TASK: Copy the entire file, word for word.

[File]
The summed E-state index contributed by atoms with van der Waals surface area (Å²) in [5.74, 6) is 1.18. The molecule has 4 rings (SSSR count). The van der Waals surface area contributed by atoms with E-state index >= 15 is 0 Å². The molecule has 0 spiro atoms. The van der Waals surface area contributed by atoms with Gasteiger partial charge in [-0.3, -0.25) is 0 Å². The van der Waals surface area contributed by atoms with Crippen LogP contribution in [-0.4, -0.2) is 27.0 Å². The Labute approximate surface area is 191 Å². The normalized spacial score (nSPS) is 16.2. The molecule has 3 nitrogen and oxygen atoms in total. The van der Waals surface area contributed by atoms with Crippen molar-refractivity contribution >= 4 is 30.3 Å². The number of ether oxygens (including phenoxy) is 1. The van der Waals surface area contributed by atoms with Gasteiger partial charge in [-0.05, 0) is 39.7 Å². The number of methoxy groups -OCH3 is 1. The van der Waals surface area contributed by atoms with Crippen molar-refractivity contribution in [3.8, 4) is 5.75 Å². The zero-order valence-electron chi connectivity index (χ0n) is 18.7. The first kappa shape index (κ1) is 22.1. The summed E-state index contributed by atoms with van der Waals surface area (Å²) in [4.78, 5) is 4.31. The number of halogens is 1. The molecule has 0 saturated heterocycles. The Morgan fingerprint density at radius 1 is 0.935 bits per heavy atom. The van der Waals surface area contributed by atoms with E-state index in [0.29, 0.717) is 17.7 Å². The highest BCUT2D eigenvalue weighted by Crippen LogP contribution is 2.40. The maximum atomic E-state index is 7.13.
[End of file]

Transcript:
The summed E-state index contributed by atoms with van der Waals surface area (Å²) in [5.74, 6) is 1.18. The molecule has 4 rings (SSSR count). The van der Waals surface area contributed by atoms with E-state index >= 15 is 0 Å². The molecule has 0 spiro atoms. The van der Waals surface area contributed by atoms with Gasteiger partial charge in [-0.3, -0.25) is 0 Å². The van der Waals surface area contributed by atoms with Crippen LogP contribution in [-0.4, -0.2) is 27.0 Å². The Labute approximate surface area is 191 Å². The normalized spacial score (nSPS) is 16.2. The molecule has 3 nitrogen and oxygen atoms in total. The van der Waals surface area contributed by atoms with Crippen molar-refractivity contribution >= 4 is 30.3 Å². The number of ether oxygens (including phenoxy) is 1. The van der Waals surface area contributed by atoms with Gasteiger partial charge in [-0.05, 0) is 39.7 Å². The number of methoxy groups -OCH3 is 1. The van der Waals surface area contributed by atoms with Crippen molar-refractivity contribution in [3.8, 4) is 5.75 Å². The zero-order valence-electron chi connectivity index (χ0n) is 18.7. The first kappa shape index (κ1) is 22.1. The summed E-state index contributed by atoms with van der Waals surface area (Å²) in [4.78, 5) is 4.31. The number of halogens is 1. The molecule has 0 saturated heterocycles. The Morgan fingerprint density at radius 1 is 0.935 bits per heavy atom. The van der Waals surface area contributed by atoms with E-state index in [0.29, 0.717) is 17.7 Å². The highest BCUT2D eigenvalue weighted by Crippen LogP contribution is 2.40. The maximum atomic E-state index is 7.13.